Thursday 22 December 2011: Orange dragonfly
After the focus issues of the last two sessions, I re-evaluated the camera focus with some tripod test shots last night and now realize that the problem that I identified several weeks ago and thought that I had resolved, still exists. On close-up, I have to lean in to the shot a few millimeters, about a quarter inch, something that I had stopped doing. It is difficult to judge, but taking plenty of shots and playing the camera like a trombone should solve the problem.
It does seem like a strange problem being an SLR. The only explanation that I have is that the two diopter problem in my camera eye which has been adjusted for at the eye piece, is giving me a false focal plane. I could probably eliminate the problem by adjusting the eye piece back to neutral diopter, but I wouldn't be able to see the focal plane then anyway. Is anyone else having issues like this?
Session started at 06:30 this morning and in thirty minutes I had close to a hundred shots, so I called it a day. I collected more shots per subject than usual, not wanting to be disappointed for the third day running. I collected images of a yellow bug, ladybird style but not, a stink bug (I think) of which there are several varieties on the mimosa bush, two dragon types and the green throated lizard again.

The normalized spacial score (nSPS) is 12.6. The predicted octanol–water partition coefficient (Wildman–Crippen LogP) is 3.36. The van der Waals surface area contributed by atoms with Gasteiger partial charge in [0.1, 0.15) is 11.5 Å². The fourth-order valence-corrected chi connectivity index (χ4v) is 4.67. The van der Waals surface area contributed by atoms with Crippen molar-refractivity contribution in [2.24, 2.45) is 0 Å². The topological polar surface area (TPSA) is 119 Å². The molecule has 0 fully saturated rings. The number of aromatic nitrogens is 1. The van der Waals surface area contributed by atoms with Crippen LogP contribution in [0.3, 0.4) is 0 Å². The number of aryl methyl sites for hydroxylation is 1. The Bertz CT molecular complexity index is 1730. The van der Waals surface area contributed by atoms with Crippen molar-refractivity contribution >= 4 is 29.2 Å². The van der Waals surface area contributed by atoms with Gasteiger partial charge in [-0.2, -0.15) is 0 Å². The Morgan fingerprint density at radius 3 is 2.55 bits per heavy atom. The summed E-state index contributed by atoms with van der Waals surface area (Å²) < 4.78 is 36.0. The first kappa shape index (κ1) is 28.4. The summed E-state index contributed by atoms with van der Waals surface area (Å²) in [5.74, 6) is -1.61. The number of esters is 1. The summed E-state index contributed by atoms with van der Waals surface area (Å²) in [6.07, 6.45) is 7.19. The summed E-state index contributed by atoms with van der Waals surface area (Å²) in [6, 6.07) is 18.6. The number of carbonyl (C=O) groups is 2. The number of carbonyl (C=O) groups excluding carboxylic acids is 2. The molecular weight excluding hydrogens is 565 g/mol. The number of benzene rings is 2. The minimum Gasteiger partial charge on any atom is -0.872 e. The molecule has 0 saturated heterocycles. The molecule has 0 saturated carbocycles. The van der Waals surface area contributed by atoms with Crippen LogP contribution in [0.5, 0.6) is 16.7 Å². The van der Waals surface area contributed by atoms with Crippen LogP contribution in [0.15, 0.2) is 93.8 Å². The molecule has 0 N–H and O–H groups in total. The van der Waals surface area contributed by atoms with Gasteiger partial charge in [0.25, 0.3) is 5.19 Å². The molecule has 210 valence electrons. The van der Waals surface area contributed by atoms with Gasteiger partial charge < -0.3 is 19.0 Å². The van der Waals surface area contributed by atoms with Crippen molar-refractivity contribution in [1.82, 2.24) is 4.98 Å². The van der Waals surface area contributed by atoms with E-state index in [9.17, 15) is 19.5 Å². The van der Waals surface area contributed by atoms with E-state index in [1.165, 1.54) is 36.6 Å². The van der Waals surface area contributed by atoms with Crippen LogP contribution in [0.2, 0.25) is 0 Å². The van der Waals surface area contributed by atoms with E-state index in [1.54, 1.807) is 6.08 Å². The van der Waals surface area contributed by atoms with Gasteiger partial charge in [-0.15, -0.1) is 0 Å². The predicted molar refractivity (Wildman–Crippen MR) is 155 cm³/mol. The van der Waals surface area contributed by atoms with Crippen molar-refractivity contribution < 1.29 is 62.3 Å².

I was very happy with the processing, having sharp shots of each of the subjects. One of the dragons was the green sabina Sabina, but I went with the orange as I think it is a new one, although very similar to the dragon posted 26th October but the abdomen markings are quite different. I didn't capture the sparkle of the dragon, as I had just been attempting a sulfur butterfly and had adjusted to under expose for the bright subject (which eluded my lens) and forgot to re-adjust. I was still happy that it was a good representation though.
Both the bug shots would have made good blips, but a dragon always trumps a bug. I spotted the lizard through a convenient hole in the bush, so was able to get within two feet without disturbing him. Definitely would have been blipped if not recently covered only two days ago.
I was quite relieved after today's work and was contemplating another excursion, but the sky is clear and the sun is ferocious even though as I type this, it is only 09:30am. So I'll just watch some DVD's and dream of a Nikon D3X, one day I'll own you baby.
Update - Pantala flavescens (Fabricius, 1798) - same as 26th October blip.